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‘Algorithms do not always match human complexity’ – interview

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FemTech World meets Dr Ghazala Aziz-Scott, specialist in integrative women’s health and bioidentical hormone balancing for the Marion Gluck Clinic, to discuss the potential of bioidentical hormones and the future of femtech.

How can bioidentical hormones treat menopause and women’s hormones related issues?

Bioidentical Hormone Replacement Therapy (BHRT) has an identical molecular structure to the naturally occurring hormones which are produced in the body. BHRT uses bioidentical hormones to treat hormonal conditions. It is most used to treat symptoms of peri menopause, menopause, pre-menstrual syndrome (PMS), depression, endometriosis and thyroid dysfunction. 

BHRT can be compounded into a personalised dosage and in different application methods, creating a better solution, with less side effects, for many women. With BHRT, shortages are rarely faced as individual prescriptions are made in the compounding pharmacy.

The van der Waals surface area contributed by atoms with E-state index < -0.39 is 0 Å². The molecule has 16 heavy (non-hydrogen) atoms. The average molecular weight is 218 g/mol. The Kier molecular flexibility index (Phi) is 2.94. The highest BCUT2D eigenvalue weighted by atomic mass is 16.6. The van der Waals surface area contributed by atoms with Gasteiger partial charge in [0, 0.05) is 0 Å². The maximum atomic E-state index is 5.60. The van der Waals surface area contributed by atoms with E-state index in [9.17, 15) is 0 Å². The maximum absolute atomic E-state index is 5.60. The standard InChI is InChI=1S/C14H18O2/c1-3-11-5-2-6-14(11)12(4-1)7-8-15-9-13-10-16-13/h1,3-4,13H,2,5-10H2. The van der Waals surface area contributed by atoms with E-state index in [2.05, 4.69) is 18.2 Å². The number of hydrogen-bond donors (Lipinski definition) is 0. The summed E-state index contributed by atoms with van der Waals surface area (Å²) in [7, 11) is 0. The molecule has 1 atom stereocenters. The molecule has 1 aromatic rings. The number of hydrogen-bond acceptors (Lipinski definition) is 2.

BHRT is prescribed in personalised dosages, based on thorough testing, and produced to order. This means that the pharmacy (which must meet industry standards for purity of Active Pharmaceutical Ingredients and Good Manufacturing Practice) is able to prepare custom doses and application methods to address the individual needs of a patient.

What difference can BHRT make compared to HRT (Hormone replacement therapy)?

Synthetic HRTs made from estrogens are derived from horse urine or synthetic oral estrogens and are still available on the NHS and are not the optimal choices – the British Menopause Society recognises that bioidentical HRT is the gold standard form of HRT which is derived from plant sterols such as beta sitosterol and diosgenin from Mexican yams. 

Bioidentical and body identical hormones are the same thing but body identical refers to the regulated standard dose treatments available on the NHS and bioidentical refers to the personalised HRT from a compounding pharmacy.